Pieces of 19th-century Winnipeg Theatre dug up last year now for sale on Kijiji
Two pieces of a 135-year-old Winnipeg theatre are for sale on Kijiji, decades after the theatre was destroyed in a deadly fire a local historian says shocked the city.
The Winnipeg Theatre — originally called Victoria Hall — was built on Notre Dame Avenue and Adelaide Street in 1883. It stood there until 1926, when the wood-frame, brick veneer structure went up in flames two days before Christmas.
Four firefighters, Arthur Smith, Donald Melville, Robert Stewart and Robert S. Shearer, died trying to put it out, when a portion of the brick facade collapsed. All four were veteran officers with children, and three of them had served in the First World War.
"Every few years [Winnipeg] had a really terrible fire — it was pretty commonplace," said Christian Cassidy, a Winnipeg historian of the time period.
"But this in particular was quite shocking because it was firefighters, right? It was the people who go to protect lives in the case of a fire that ended up losing theirs."
Rumours swirled about the blaze — including theories about a "wild party" and an ill-intentioned caretaker — but it's still not clear what caused it, Cassidy added. The bleak shell of the building stood on the site until an inquest could be completed and then it was torn down.
The two pieces of the interior now for sale on Kijiji weren't discovered until last year, when workers dug them up in the process of building a new Manitoba Hydro station on the site.
"We were fascinated," said Cindy Tugwell, executive director of Heritage Winnipeg. Hydro donated the pieces, called shards, to the non-profit charitable organization after they were discovered.
In years gone by, Tugwell said the pieces would have been stuck in a City of Winnipeg compound for storage, along with many others.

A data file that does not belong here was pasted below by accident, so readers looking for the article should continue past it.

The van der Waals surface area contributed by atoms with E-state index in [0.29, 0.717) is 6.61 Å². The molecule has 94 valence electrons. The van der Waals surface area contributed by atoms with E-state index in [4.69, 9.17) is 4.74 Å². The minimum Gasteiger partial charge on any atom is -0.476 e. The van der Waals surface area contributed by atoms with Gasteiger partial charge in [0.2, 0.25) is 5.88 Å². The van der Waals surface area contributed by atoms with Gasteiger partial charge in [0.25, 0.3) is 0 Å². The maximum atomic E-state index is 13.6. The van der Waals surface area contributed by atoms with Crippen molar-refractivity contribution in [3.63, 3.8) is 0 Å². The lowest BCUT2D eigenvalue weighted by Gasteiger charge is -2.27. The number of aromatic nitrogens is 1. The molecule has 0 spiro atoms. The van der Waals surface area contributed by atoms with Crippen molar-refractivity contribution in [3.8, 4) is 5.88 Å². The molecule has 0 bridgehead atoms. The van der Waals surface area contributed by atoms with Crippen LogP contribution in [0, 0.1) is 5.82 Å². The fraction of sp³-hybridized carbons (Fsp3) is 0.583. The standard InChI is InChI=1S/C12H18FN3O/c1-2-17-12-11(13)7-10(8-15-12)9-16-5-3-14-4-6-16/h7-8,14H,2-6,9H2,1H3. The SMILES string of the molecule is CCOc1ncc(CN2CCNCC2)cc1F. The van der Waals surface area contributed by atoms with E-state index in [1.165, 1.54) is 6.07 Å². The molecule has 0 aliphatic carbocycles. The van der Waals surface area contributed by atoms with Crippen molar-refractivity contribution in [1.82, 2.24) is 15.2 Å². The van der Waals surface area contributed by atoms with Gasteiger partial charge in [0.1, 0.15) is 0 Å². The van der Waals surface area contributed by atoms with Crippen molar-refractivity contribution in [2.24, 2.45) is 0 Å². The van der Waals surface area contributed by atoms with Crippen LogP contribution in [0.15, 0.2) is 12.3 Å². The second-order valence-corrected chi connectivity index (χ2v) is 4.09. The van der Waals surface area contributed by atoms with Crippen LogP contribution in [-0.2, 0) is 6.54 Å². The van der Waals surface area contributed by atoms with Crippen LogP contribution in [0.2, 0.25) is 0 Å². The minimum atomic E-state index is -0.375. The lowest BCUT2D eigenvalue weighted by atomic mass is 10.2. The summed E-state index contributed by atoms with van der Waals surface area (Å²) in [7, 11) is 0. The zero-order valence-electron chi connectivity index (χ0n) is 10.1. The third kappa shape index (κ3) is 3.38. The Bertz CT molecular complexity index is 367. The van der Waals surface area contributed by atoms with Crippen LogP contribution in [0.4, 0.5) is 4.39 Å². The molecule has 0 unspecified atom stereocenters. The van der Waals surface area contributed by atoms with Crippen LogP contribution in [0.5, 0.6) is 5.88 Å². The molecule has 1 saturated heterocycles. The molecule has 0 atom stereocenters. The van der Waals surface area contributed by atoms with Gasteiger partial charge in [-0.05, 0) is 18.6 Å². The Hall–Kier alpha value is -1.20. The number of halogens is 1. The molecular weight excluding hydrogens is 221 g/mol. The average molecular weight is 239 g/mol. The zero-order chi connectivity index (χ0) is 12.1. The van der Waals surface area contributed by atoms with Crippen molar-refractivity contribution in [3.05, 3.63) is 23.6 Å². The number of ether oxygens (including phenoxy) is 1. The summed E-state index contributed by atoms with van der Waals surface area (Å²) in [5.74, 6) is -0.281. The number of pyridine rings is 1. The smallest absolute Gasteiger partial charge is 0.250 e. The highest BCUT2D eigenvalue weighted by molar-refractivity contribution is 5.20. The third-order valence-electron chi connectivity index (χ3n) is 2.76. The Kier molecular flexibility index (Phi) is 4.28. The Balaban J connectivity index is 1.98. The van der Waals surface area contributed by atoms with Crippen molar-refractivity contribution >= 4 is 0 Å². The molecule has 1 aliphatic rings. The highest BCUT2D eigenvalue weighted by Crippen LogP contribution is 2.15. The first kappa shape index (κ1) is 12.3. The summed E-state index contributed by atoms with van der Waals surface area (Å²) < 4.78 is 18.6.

Watch a 2016 video of the United Firefighters of Winnipeg honouring the four firefighters killed in the blaze:
The organization doesn't do that with shards anymore, she said — they got tired of leaving them there to gather dust. Instead, many shards are now sold, some through Shelmerdine Garden Centre in Headingley, Man., and others online.
"The benefit would be owning a piece of art," Tugwell said. "Does somebody want to keep a whole bunch of art locked up in a storage room, or do you want to get out there and sell it and have people enjoy it?"
Theatre had grand character
The two stone pieces are from the interior of the building, according to Heritage Winnipeg.
The larger piece is roughly 1.5 metres long and 76 centimetres wide and weighs between 113 and 136 kilograms. The piece can actually be seen in the only known photograph of the interior of the building, Tugwell said.
The smaller piece is just under a metre long and 60 centimetres wide, weighing in about 45 kilograms. Heritage Winnipeg isn't sure what it was but guesses it was was a header from above a door.
The shards are being sold for $1,000 for the pair, or $800 and $350 respectively.
When the theatre was built by Winnipeg businessman Thomas McCrossan, its 1,400-person seating capacity likely made it the largest in the city, Cassidy said. Then called Victoria Hall, he said the building would have looked fairly grand in the area, which was largely residential at the time.
In 1897, the building was purchased, extensively renovated and renamed the Winnipeg Theatre by the Walker family — the same family that later built the Walker Theatre.
"That was kind of the Walker before the Walker," Cassidy said.
The family later sold it and it fell into only occasional use, he said. When a new owner decided to renovate it in 1916, questions were raised about the wisdom of allowing more work on the aging building. Theatre fires were relatively common throughout the country at the time.
"An issue came up whether or not the city should even allow him to fix up the building and reopen it, because it was so old and they knew that these theatres were deathtraps," Cassidy said.
That conversation "loomed large" a decade later following the fatal fire, he said.
The joint funeral for the four firefighters was a community affair, Cassidy said. Hundreds of people attended and waited over an hour in the winter weather to pay their respects at the single, shared gravestone.
A fundraiser for the firefighters' children, the youngest of whom was four, raised around $21,000 in just three weeks, he added.
Cassidy said ideally, he'd hope to see the pieces purchased and used somewhere the public can see them.